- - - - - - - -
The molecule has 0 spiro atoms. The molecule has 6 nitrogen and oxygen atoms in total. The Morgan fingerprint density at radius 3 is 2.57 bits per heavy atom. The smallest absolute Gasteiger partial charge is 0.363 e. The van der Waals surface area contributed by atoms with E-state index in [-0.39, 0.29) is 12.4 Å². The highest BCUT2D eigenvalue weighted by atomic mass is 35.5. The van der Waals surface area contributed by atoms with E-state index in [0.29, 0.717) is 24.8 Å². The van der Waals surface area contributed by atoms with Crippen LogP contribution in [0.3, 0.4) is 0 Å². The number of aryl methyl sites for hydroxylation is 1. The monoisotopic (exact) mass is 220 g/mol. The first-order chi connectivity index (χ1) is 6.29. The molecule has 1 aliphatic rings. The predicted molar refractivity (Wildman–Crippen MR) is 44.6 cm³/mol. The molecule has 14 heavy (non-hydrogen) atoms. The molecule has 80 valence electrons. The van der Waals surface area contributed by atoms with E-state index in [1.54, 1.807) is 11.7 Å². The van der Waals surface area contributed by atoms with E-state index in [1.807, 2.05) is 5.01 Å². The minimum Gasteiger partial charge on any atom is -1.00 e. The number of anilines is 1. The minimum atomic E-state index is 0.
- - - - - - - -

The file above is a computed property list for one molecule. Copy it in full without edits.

The molecule has 0 spiro atoms. The molecule has 6 nitrogen and oxygen atoms in total. The Morgan fingerprint density at radius 3 is 2.57 bits per heavy atom. The smallest absolute Gasteiger partial charge is 0.363 e. The van der Waals surface area contributed by atoms with E-state index in [-0.39, 0.29) is 12.4 Å². The highest BCUT2D eigenvalue weighted by atomic mass is 35.5. The van der Waals surface area contributed by atoms with E-state index in [0.29, 0.717) is 24.8 Å². The van der Waals surface area contributed by atoms with Crippen LogP contribution in [0.3, 0.4) is 0 Å². The number of aryl methyl sites for hydroxylation is 1. The monoisotopic (exact) mass is 220 g/mol. The first-order chi connectivity index (χ1) is 6.29. The molecule has 1 aliphatic rings. The predicted molar refractivity (Wildman–Crippen MR) is 44.6 cm³/mol. The molecule has 14 heavy (non-hydrogen) atoms. The molecule has 80 valence electrons. The van der Waals surface area contributed by atoms with E-state index in [1.54, 1.807) is 11.7 Å². The van der Waals surface area contributed by atoms with E-state index in [1.807, 2.05) is 5.01 Å². The minimum Gasteiger partial charge on any atom is -1.00 e. The number of anilines is 1. The minimum atomic E-state index is 0.